‘The Last Witch Hunter’ Review: Vin Diesel Casts a Boredom Spell in Effects-Driven Action-Fantasy

Rose Leslie, Michael Caine, and Elijah Wood appear in a derivative supernatural epic in which the biggest star is the special effects

Magic is both the beating heart and the Achilles’ heel of “The Last Witch Hunter,” yet another tale of a monster-chaser who saves the world, finds true love, and looks incredibly handsome doing both. But the fantasy action-thriller’s real draw is the fanciful and fantastic special effects, like the witch with legs of loosely braided branches and the warlock who disappears in a dense cloud of indigo and ochre butterflies. Also showcased is one of the most beautiful apocalypses I’ve ever seen: the cars below and the skyscrapers above an empty downtown Manhattan boulevard conquered by lush vines and greedy lianas.

But the narrative elasticity of magic — you can do whatever you want, whenever you want, to whomever you want — makes for a weightless story with little logic or stakes. The convoluted plot feels driven by the special effects instead of the other way around. Witches and warlocks are formidable until they’re not, and fragile as a sugar cube when director Breck Eisner (“The Crazies,” “Sahara”) has a new visual he wants to show off.

“The Last Witch Hunter” aims for pulpy, comic-book fun, but it’s never as fleet, funny, or detailed as it needs to be. And if you’re looking for something above middling in terms of plot, characters, world-building, even action sequences, you’ll need to seek it elsewhere.

Vin Diesel stars as Kaulder, a witch hunter who’s been keeping the supernaturally inclined population in check for the last 800 years. Cursed with immortality by the sorceress he killed, Kaulder has finally reached a truce with the witch community: as long as they don’t harm humans, he’ll leave them alone. His exploits are chronicled by the priestly Dolan 36th (Michael Caine, apparently in the market for a new house), who’s quickly murdered and replaced by the rookie Dolan 37th (Elijah Wood).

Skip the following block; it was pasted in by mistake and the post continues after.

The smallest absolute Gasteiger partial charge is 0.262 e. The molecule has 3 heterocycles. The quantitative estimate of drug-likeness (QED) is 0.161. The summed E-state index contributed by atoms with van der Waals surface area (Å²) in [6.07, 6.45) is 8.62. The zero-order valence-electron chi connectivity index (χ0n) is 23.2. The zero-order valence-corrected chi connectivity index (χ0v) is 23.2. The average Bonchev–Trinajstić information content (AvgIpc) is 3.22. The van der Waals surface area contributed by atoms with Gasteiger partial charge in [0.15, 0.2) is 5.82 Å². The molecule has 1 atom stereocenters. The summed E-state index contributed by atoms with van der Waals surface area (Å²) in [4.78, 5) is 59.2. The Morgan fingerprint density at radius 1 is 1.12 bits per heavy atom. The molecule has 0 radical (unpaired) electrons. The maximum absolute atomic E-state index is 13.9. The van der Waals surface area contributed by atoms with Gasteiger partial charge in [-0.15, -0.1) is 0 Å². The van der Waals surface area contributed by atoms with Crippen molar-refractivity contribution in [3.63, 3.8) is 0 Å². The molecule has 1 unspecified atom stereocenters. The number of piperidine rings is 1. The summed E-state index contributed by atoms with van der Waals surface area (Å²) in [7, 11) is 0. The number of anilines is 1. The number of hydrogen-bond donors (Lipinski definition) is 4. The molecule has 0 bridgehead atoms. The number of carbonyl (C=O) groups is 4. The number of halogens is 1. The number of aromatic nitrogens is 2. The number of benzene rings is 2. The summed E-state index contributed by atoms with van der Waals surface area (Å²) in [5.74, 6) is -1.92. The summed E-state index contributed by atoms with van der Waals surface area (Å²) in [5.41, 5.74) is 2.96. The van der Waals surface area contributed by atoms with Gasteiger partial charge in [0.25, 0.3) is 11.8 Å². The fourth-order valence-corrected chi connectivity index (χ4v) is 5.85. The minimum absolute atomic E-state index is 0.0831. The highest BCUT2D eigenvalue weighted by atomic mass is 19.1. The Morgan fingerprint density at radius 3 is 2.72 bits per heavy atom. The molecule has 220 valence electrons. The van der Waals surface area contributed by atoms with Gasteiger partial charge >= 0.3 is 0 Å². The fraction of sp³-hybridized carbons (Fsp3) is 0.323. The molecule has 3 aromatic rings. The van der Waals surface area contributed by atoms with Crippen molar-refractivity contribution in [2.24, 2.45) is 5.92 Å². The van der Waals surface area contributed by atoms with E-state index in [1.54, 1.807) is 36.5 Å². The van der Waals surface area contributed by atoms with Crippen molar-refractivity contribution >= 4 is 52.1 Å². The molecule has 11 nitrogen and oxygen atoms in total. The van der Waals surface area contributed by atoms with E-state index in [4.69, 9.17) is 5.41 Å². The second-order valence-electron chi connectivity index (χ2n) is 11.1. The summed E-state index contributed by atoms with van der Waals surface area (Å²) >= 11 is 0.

The cinematic equivalent of Velveeta, Diesel is unmistakably modern and synthetic. In his brief scenes with Caine, he comes across as amateurish next to the screen legend, and his every utterance of “Hey, kid” to the elderly British actor sink with waxen forcedness. Bereft of gravitas and chemistry, Diesel pantomimes, but can’t reach, Kaulder’s pathos about having been alone for nearly a millennium; he’s too wooden to have a weak spot. Nor can he sell the former Viking’s centuries-old attachment to his wife and daughter, who obtrude in visions and hallucinations as persistently and as irritatingly as phone calls from a clingy ex.

CE7A6009.cr2It’s a relief when the crackling Rose Leslie (“Game of Thrones”) enters the picture as Kaulder’s sidekick-love interest Chloe, a witch with the power to undo some of the mind-control spells aimed his way. Leslie doesn’t have much to do, but the script (by Cory Goodman, Matt Sazama, and Burk Sharpless) at least allows itself some levity during her scenes. When she initially knocks out Kaulder with a hex (at his request), she crouches by his head, squeals “The last witch hunter!” and takes a selfie next to his passed-out body. Later, Kaulder teases her for signing up for witch-identity mailing lists that call him a “genocidal fascist.” (Too bad the tangled storyline couldn’t tie itself in one more knot to include a classroom scene about Paranormal-American studies.)

The rest of the movie isn’t clever enough — and the plight and power of the witches too ill defined — for the script to keep dragging down the proceedings by giving Chloe the blues about her people’s oppression. And while it’s delightfully dorky to watch fight scenes in which the weapons include swinging axes, flaming swords and sparkly pixie dust, the editing is occasionally so choppy it’s difficult to discern what’s happening on screen.

The storyline slows to a crawl in the third act, which is mostly an excuse to blow the budget in the special-effects bay. But the magic is gone by then, having exhausted itself and its audience. You know you’re in a cauldron of trouble when even a glistening gummy-bear tree can no longer sweeten the pot.

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